At a bustling health center on the outskirts of Maputo, Mozambique, nearly 8,000 patients living with HIV receive care and treatment. Despite the high volume, the health facility did not have a CD4 machine on-site for measuring the level of immuno-suppression in HIV patients. Blood samples had to be transported to a nearby hospital for analysis. Test results were frequently misplaced and delayed, sometimes for months. One of these patients—Jorge—had to return to the health center three times in October of 2015 to repeat his blood draw. Each time, he arrived by 6:30 am and, weak as he was, waited in line for more than four hours.
Both patients and a number of the center’s medical staff were frustrated by the situation. “I felt as though I was doing a real disservice to my patients—that I was unable to provide quality care in the absence of a CD4 history,” said one technician. “It was impossible to get results back, even for those who were gravely ill.”
One morning in October 2015, a group of six patients living with HIV approached Namati’s health advocate, Abudo, in the waiting area outside the HIV clinic. All of their CD4 results were missing. They asked for Abudo’s help in tracking them down.
The following week, Abudo, together with two of the patients, met with the head of the health center. They voiced their concern that the transport of blood samples and results was becoming increasingly disorganized. The head of the health center agreed and sympathized. She showed them a copy of a request she had submitted to district health management nearly two months earlier asking for a CD4 machine to be installed permanently at the facility. She had not received a response.
Abudo brought the case to Namati’s Right to Health program officer, Ofélia. They discussed the situation and decided that the appropriate next step was to request a meeting with the district director of health.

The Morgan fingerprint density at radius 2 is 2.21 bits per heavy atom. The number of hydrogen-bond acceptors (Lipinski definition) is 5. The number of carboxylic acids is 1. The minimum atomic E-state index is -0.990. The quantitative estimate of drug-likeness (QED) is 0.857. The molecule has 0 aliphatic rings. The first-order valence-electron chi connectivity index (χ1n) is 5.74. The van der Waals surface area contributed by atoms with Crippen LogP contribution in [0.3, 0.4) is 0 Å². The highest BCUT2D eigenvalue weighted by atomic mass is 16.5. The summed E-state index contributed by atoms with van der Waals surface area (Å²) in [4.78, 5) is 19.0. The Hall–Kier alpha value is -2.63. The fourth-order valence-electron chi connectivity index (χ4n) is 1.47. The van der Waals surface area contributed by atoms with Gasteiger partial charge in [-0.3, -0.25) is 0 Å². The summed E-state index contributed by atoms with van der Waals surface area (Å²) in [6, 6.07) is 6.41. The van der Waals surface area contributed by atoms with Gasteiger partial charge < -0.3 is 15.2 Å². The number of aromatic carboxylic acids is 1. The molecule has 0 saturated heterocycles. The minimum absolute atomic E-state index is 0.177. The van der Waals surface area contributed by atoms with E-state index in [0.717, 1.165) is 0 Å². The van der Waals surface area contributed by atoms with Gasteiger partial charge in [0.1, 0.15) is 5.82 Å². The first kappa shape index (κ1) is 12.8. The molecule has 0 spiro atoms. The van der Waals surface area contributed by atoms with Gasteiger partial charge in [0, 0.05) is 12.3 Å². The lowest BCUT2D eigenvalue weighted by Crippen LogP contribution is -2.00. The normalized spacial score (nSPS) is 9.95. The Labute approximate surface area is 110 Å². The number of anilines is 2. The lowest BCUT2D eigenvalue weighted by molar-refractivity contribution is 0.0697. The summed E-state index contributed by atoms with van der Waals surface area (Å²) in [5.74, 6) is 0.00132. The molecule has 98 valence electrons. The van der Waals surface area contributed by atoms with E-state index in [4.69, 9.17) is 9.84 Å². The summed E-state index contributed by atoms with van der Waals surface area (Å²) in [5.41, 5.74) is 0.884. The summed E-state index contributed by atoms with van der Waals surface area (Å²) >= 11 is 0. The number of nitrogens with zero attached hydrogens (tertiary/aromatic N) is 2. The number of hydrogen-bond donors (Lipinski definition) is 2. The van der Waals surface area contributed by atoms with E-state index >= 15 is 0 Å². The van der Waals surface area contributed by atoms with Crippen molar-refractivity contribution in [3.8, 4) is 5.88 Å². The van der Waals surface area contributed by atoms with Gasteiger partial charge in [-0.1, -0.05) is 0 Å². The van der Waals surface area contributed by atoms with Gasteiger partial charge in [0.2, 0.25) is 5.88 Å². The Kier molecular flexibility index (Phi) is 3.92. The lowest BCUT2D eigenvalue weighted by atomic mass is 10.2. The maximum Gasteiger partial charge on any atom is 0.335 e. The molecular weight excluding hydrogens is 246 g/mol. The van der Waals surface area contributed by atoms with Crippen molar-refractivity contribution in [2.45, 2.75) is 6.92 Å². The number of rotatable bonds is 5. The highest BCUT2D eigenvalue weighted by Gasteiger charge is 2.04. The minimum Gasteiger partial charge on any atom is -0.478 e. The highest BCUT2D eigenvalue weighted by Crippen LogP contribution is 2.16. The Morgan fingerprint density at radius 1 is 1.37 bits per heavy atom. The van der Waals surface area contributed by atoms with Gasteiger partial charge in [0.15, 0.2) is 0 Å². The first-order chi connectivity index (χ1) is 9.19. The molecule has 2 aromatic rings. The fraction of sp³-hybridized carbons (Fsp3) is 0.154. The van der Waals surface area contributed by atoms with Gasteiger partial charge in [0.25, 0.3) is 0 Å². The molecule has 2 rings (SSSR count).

At the meeting, they spoke about the impact the delayed test results were having on patients’ lives, including money spent, time wasted, and increased illness. The district director agreed that given the high patient volume at the facility, a CD4 machine was justified, but in light of many competing priorities, she could not say when it would be procured.
Abudo and Ofélia were not to be deterred. As an interim solution, Abudo collaborated with the head of the health center to improve management of blood samples and results by introducing a logbook and limiting responsibility for transport and documentation to one driver who was trained and supported to take on this task. Patients and providers at the health center soon noticed marked improvements. Meanwhile, Ofélia continued to advocate at the district level for a CD4 machine, and in March 2016 a machine was delivered to the health center.
Jorge – the patient who had to return three times to have his blood drawn – was one of the 8,000 who benefitted from the arrival of the machine. “In the past, it was very difficult for me,” he recalled. “I live more than 20 kilometers from here. I was very weak, and it was not easy for me to get here every day to check on my results. I wanted to abandon treatment. Today, things are different. The care I get is much better. I know that when I come here I will have my results immediately.”